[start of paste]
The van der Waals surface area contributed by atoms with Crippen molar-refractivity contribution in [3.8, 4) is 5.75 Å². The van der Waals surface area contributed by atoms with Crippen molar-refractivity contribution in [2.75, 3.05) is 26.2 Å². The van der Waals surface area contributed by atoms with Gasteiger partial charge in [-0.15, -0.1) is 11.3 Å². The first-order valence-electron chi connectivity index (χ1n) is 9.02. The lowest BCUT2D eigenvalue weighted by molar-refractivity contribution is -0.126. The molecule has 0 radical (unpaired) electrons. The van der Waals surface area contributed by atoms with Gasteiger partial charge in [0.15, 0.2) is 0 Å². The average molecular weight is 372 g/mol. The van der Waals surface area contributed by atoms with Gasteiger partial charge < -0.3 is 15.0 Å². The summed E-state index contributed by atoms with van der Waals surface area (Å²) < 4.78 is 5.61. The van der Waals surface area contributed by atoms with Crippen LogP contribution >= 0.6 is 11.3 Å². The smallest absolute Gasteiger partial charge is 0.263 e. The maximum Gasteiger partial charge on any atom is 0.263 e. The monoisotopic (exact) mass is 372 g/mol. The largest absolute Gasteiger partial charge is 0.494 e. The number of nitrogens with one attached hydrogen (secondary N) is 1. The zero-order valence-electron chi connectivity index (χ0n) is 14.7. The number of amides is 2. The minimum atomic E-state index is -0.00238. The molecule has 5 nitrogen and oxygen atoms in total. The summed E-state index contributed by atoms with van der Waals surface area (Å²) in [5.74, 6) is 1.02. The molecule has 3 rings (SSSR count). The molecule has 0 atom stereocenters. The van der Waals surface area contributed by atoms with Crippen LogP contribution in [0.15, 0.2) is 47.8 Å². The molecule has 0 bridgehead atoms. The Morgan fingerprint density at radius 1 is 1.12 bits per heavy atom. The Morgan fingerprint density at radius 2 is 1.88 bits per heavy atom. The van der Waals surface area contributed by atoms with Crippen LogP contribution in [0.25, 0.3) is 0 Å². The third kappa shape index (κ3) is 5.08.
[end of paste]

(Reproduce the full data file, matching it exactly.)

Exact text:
The van der Waals surface area contributed by atoms with Crippen molar-refractivity contribution in [3.8, 4) is 5.75 Å². The van der Waals surface area contributed by atoms with Crippen molar-refractivity contribution in [2.75, 3.05) is 26.2 Å². The van der Waals surface area contributed by atoms with Gasteiger partial charge in [-0.15, -0.1) is 11.3 Å². The first-order valence-electron chi connectivity index (χ1n) is 9.02. The lowest BCUT2D eigenvalue weighted by molar-refractivity contribution is -0.126. The molecule has 0 radical (unpaired) electrons. The van der Waals surface area contributed by atoms with Gasteiger partial charge in [0.15, 0.2) is 0 Å². The average molecular weight is 372 g/mol. The van der Waals surface area contributed by atoms with Gasteiger partial charge < -0.3 is 15.0 Å². The summed E-state index contributed by atoms with van der Waals surface area (Å²) < 4.78 is 5.61. The van der Waals surface area contributed by atoms with Crippen LogP contribution >= 0.6 is 11.3 Å². The smallest absolute Gasteiger partial charge is 0.263 e. The maximum Gasteiger partial charge on any atom is 0.263 e. The monoisotopic (exact) mass is 372 g/mol. The largest absolute Gasteiger partial charge is 0.494 e. The number of nitrogens with one attached hydrogen (secondary N) is 1. The zero-order valence-electron chi connectivity index (χ0n) is 14.7. The number of amides is 2. The minimum atomic E-state index is -0.00238. The molecule has 5 nitrogen and oxygen atoms in total. The summed E-state index contributed by atoms with van der Waals surface area (Å²) in [5.74, 6) is 1.02. The molecule has 3 rings (SSSR count). The molecule has 0 atom stereocenters. The van der Waals surface area contributed by atoms with Crippen LogP contribution in [0.15, 0.2) is 47.8 Å². The molecule has 0 bridgehead atoms. The Morgan fingerprint density at radius 1 is 1.12 bits per heavy atom. The Morgan fingerprint density at radius 2 is 1.88 bits per heavy atom. The van der Waals surface area contributed by atoms with Crippen LogP contribution in [0.25, 0.3) is 0 Å². The third kappa shape index (κ3) is 5.08.